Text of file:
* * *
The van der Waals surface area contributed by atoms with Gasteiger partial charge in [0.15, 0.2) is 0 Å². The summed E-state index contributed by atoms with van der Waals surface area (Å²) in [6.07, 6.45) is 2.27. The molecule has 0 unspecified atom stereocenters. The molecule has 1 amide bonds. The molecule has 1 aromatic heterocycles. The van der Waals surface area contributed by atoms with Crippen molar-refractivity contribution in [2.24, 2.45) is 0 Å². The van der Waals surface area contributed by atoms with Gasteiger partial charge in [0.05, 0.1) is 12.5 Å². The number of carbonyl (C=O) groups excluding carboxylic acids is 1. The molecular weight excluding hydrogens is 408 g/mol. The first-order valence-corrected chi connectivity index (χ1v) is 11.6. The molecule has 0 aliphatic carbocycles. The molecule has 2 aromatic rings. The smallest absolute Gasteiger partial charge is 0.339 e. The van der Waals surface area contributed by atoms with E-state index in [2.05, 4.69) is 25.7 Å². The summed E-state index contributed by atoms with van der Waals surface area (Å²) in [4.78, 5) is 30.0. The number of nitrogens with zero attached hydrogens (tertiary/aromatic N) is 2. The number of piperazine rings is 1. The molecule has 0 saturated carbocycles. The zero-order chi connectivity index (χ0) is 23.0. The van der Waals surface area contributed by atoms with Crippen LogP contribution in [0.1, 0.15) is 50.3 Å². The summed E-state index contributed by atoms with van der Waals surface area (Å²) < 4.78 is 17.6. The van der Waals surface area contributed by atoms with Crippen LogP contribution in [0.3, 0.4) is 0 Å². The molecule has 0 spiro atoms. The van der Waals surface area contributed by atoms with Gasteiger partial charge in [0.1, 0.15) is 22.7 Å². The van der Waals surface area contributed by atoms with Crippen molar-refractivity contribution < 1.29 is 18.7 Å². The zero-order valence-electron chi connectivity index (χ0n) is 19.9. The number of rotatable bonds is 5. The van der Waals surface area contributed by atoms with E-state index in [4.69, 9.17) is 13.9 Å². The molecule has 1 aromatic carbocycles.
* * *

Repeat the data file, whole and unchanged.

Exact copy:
The van der Waals surface area contributed by atoms with Gasteiger partial charge in [0.15, 0.2) is 0 Å². The summed E-state index contributed by atoms with van der Waals surface area (Å²) in [6.07, 6.45) is 2.27. The molecule has 0 unspecified atom stereocenters. The molecule has 1 amide bonds. The molecule has 1 aromatic heterocycles. The van der Waals surface area contributed by atoms with Crippen molar-refractivity contribution in [2.24, 2.45) is 0 Å². The van der Waals surface area contributed by atoms with Gasteiger partial charge in [0.05, 0.1) is 12.5 Å². The number of carbonyl (C=O) groups excluding carboxylic acids is 1. The molecular weight excluding hydrogens is 408 g/mol. The first-order valence-corrected chi connectivity index (χ1v) is 11.6. The molecule has 0 aliphatic carbocycles. The molecule has 2 aromatic rings. The smallest absolute Gasteiger partial charge is 0.339 e. The van der Waals surface area contributed by atoms with E-state index in [2.05, 4.69) is 25.7 Å². The summed E-state index contributed by atoms with van der Waals surface area (Å²) in [4.78, 5) is 30.0. The number of nitrogens with zero attached hydrogens (tertiary/aromatic N) is 2. The number of piperazine rings is 1. The molecule has 0 saturated carbocycles. The zero-order chi connectivity index (χ0) is 23.0. The van der Waals surface area contributed by atoms with Crippen LogP contribution in [0.1, 0.15) is 50.3 Å². The summed E-state index contributed by atoms with van der Waals surface area (Å²) < 4.78 is 17.6. The van der Waals surface area contributed by atoms with Crippen LogP contribution in [0.3, 0.4) is 0 Å². The molecule has 0 spiro atoms. The van der Waals surface area contributed by atoms with Gasteiger partial charge in [0.1, 0.15) is 22.7 Å². The van der Waals surface area contributed by atoms with Crippen molar-refractivity contribution < 1.29 is 18.7 Å². The zero-order valence-electron chi connectivity index (χ0n) is 19.9. The number of rotatable bonds is 5. The van der Waals surface area contributed by atoms with E-state index in [4.69, 9.17) is 13.9 Å². The molecule has 1 aromatic carbocycles.